Return to noisy office with hearing disability
Today, I returned to the office to see how I would perform with ability to hear human speech at the cusp of discernment. I am recovering slowly from something that caused fluid or swelling to build in my middle ear to the point of creating deafness. It happened over a week ago; I am taking the steroid, Prednisone and had one shot of medicine through the ear drum this past Monday. I had a blood test and have an MRI scheduled for the morning, so by Monday, the ENT doctors should have a fix about the situation.
Now, the funny business is that I speak loudly. I mean, I am shouting and don’t realize it. My business associate pulled me aside and suggested that I need to tone it down.
I want to describe the sensation. You see, when the outside world gets quiet, for me in my situation, the inside world seems to crank up. I can hear what sounds like the rush of internal body fluids. I can hear myself talk and cough and such.
Interestingly, there are saxophones playing in my head. It is a tenor sax playing a run against the backdrop of a bass. I normally sing and whistle, but I can’t really hear what I am doing so I have stopped. Still, there are echoes and remembrances of music in my head.
If I had been deaf all of my life, I may not have this sensation. Having lived in the noisy world, I have memorable artifacts.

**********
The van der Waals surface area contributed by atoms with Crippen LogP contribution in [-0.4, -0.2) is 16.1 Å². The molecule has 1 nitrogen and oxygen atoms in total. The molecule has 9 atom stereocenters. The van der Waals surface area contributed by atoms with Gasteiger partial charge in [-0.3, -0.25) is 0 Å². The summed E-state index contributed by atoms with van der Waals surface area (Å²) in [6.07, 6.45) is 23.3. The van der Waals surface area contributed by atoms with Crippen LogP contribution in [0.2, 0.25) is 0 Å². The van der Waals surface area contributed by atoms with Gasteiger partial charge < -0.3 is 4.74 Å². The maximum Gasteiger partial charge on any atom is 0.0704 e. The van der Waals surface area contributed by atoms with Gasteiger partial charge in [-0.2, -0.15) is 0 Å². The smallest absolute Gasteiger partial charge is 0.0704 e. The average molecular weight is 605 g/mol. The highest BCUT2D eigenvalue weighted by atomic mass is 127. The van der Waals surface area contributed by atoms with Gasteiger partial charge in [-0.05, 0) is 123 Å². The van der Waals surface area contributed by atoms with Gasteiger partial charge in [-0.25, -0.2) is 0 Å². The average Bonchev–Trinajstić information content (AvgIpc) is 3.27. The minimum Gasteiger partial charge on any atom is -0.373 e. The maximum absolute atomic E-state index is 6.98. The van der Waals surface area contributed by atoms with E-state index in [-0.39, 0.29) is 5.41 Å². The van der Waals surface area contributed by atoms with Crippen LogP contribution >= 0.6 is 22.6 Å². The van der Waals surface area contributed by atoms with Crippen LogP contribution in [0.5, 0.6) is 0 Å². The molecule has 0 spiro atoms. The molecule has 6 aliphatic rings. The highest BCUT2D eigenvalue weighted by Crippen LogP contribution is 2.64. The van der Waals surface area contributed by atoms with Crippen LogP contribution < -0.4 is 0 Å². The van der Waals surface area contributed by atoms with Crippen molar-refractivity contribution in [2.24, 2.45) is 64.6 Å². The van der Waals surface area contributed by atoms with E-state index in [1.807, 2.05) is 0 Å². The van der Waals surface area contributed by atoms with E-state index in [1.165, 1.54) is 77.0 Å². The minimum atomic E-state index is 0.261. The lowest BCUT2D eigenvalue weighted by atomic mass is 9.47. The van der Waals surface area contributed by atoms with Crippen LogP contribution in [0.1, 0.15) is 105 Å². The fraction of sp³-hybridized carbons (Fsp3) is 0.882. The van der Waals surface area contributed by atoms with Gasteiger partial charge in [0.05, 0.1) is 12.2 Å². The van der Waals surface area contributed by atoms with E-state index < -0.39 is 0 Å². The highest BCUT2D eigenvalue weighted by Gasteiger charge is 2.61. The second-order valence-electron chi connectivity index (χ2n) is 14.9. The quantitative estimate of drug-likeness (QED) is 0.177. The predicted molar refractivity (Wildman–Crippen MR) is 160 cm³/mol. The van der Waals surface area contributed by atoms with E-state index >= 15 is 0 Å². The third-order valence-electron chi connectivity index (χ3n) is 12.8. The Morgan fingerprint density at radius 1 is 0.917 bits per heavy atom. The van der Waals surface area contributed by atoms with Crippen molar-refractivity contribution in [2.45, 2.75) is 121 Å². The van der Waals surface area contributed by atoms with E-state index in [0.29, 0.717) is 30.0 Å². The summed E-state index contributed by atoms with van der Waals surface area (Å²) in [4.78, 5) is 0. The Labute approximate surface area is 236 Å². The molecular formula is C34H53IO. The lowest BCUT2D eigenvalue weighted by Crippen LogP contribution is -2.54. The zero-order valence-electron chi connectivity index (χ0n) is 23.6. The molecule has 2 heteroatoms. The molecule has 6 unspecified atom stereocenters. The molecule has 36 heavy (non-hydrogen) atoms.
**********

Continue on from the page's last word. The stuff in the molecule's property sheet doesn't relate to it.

I hope my hearing comes back, but I have also enjoyed the very quiet nights in which to sleep.
“Warning: iPods can damage your hearing
Listening to MP3 players at high volume increases the risk of deafness in later life, expert warns
By Jeremy Laurance, Health Editor
Wednesday, 21 April 2010
In the past it was labourers in noisy factories and soldiers using firearms who lost their hearing. Now it is young people who crank up the sound on their personal music players.
A generation of children and young adults are risking deafness in middle age and beyond by listening to their iPods and MP3 players at high volume for several hours a day, a specialist has warned.
Inserting earphones into the ear canal intensifies the volume which can reach over 120 decibels, equivalent to the noise from a jet engine, according to Professor Peter Rabinowitz of the Occupational and Environmental Medicine programme at Yale University.”
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London, United Kingdom